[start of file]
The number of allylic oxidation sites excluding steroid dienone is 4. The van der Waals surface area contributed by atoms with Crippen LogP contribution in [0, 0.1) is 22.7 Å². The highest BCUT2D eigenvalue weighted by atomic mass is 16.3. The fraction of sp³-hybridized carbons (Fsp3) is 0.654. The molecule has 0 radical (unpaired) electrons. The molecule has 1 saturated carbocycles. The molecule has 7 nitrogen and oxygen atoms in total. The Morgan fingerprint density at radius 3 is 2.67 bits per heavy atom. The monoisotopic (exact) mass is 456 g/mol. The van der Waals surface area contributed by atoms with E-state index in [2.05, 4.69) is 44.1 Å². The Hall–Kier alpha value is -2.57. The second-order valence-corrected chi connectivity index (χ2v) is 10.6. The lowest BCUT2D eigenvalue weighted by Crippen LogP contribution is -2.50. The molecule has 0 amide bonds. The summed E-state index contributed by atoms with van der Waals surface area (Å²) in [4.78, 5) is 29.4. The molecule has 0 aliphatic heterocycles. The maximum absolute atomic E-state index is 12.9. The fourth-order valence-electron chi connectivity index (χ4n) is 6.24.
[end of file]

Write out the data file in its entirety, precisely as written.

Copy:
The number of allylic oxidation sites excluding steroid dienone is 4. The van der Waals surface area contributed by atoms with Crippen LogP contribution in [0, 0.1) is 22.7 Å². The highest BCUT2D eigenvalue weighted by atomic mass is 16.3. The fraction of sp³-hybridized carbons (Fsp3) is 0.654. The molecule has 0 radical (unpaired) electrons. The molecule has 1 saturated carbocycles. The molecule has 7 nitrogen and oxygen atoms in total. The Morgan fingerprint density at radius 3 is 2.67 bits per heavy atom. The monoisotopic (exact) mass is 456 g/mol. The van der Waals surface area contributed by atoms with E-state index in [2.05, 4.69) is 44.1 Å². The Hall–Kier alpha value is -2.57. The second-order valence-corrected chi connectivity index (χ2v) is 10.6. The lowest BCUT2D eigenvalue weighted by Crippen LogP contribution is -2.50. The molecule has 0 amide bonds. The summed E-state index contributed by atoms with van der Waals surface area (Å²) in [4.78, 5) is 29.4. The molecule has 0 aliphatic heterocycles. The maximum absolute atomic E-state index is 12.9. The fourth-order valence-electron chi connectivity index (χ4n) is 6.24.